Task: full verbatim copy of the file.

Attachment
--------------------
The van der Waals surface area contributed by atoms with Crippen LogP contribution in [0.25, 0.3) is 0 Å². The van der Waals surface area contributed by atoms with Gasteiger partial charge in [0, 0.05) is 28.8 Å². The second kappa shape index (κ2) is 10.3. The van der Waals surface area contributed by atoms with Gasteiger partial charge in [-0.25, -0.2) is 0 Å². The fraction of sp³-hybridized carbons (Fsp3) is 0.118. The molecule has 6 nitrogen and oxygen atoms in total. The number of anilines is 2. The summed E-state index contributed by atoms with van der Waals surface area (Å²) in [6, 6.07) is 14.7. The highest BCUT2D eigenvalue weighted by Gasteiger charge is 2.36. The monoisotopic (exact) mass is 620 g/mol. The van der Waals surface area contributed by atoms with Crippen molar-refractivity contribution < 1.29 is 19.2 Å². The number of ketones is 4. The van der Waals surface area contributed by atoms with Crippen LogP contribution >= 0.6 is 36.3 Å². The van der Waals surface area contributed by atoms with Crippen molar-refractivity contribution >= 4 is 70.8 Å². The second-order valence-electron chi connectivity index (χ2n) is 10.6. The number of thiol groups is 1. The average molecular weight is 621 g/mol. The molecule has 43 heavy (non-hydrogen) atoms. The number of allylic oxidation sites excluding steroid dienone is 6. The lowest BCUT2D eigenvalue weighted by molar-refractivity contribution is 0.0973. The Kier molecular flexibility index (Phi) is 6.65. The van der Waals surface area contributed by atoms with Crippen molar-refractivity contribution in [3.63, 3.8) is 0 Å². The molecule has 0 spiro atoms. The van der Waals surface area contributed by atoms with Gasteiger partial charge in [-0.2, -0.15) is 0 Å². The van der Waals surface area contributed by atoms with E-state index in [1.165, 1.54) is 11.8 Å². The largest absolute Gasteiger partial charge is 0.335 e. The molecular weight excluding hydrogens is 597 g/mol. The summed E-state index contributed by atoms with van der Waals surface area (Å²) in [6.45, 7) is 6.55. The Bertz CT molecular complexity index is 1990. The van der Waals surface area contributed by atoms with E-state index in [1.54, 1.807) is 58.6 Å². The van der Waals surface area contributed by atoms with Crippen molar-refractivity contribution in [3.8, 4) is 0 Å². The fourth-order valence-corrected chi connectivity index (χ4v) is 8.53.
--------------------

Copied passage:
The van der Waals surface area contributed by atoms with Crippen LogP contribution in [0.25, 0.3) is 0 Å². The van der Waals surface area contributed by atoms with Gasteiger partial charge in [0, 0.05) is 28.8 Å². The second kappa shape index (κ2) is 10.3. The van der Waals surface area contributed by atoms with Gasteiger partial charge in [-0.25, -0.2) is 0 Å². The fraction of sp³-hybridized carbons (Fsp3) is 0.118. The molecule has 6 nitrogen and oxygen atoms in total. The number of anilines is 2. The summed E-state index contributed by atoms with van der Waals surface area (Å²) in [6, 6.07) is 14.7. The highest BCUT2D eigenvalue weighted by Gasteiger charge is 2.36. The monoisotopic (exact) mass is 620 g/mol. The van der Waals surface area contributed by atoms with Crippen molar-refractivity contribution < 1.29 is 19.2 Å². The number of ketones is 4. The van der Waals surface area contributed by atoms with Crippen LogP contribution >= 0.6 is 36.3 Å². The van der Waals surface area contributed by atoms with Crippen molar-refractivity contribution >= 4 is 70.8 Å². The second-order valence-electron chi connectivity index (χ2n) is 10.6. The number of thiol groups is 1. The average molecular weight is 621 g/mol. The molecule has 43 heavy (non-hydrogen) atoms. The number of allylic oxidation sites excluding steroid dienone is 6. The lowest BCUT2D eigenvalue weighted by molar-refractivity contribution is 0.0973. The Kier molecular flexibility index (Phi) is 6.65. The van der Waals surface area contributed by atoms with Crippen molar-refractivity contribution in [3.63, 3.8) is 0 Å². The molecule has 0 spiro atoms. The van der Waals surface area contributed by atoms with Gasteiger partial charge in [-0.2, -0.15) is 0 Å². The van der Waals surface area contributed by atoms with E-state index in [1.165, 1.54) is 11.8 Å². The largest absolute Gasteiger partial charge is 0.335 e. The molecular weight excluding hydrogens is 597 g/mol. The summed E-state index contributed by atoms with van der Waals surface area (Å²) in [6.45, 7) is 6.55. The Bertz CT molecular complexity index is 1990. The van der Waals surface area contributed by atoms with E-state index in [1.54, 1.807) is 58.6 Å². The van der Waals surface area contributed by atoms with Crippen molar-refractivity contribution in [3.8, 4) is 0 Å². The fourth-order valence-corrected chi connectivity index (χ4v) is 8.53.